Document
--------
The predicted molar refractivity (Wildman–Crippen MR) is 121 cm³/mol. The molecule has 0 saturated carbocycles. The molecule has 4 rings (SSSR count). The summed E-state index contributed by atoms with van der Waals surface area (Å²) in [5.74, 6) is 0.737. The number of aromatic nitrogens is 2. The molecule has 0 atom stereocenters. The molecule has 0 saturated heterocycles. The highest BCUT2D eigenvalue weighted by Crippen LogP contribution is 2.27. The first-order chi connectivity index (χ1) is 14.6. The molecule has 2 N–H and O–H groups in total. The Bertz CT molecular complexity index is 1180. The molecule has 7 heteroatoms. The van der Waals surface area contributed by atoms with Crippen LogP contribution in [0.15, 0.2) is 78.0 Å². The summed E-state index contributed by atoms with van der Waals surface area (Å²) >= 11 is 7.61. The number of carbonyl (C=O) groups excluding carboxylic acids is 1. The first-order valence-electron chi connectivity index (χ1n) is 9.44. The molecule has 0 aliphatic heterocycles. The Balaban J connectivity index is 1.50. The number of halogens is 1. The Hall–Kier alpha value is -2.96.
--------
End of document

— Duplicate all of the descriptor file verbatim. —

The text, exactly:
The predicted molar refractivity (Wildman–Crippen MR) is 121 cm³/mol. The molecule has 0 saturated carbocycles. The molecule has 4 rings (SSSR count). The summed E-state index contributed by atoms with van der Waals surface area (Å²) in [5.74, 6) is 0.737. The number of aromatic nitrogens is 2. The molecule has 0 atom stereocenters. The molecule has 0 saturated heterocycles. The highest BCUT2D eigenvalue weighted by Crippen LogP contribution is 2.27. The first-order chi connectivity index (χ1) is 14.6. The molecule has 2 N–H and O–H groups in total. The Bertz CT molecular complexity index is 1180. The molecule has 7 heteroatoms. The van der Waals surface area contributed by atoms with Crippen LogP contribution in [0.15, 0.2) is 78.0 Å². The summed E-state index contributed by atoms with van der Waals surface area (Å²) >= 11 is 7.61. The number of carbonyl (C=O) groups excluding carboxylic acids is 1. The first-order valence-electron chi connectivity index (χ1n) is 9.44. The molecule has 0 aliphatic heterocycles. The Balaban J connectivity index is 1.50. The number of halogens is 1. The Hall–Kier alpha value is -2.96.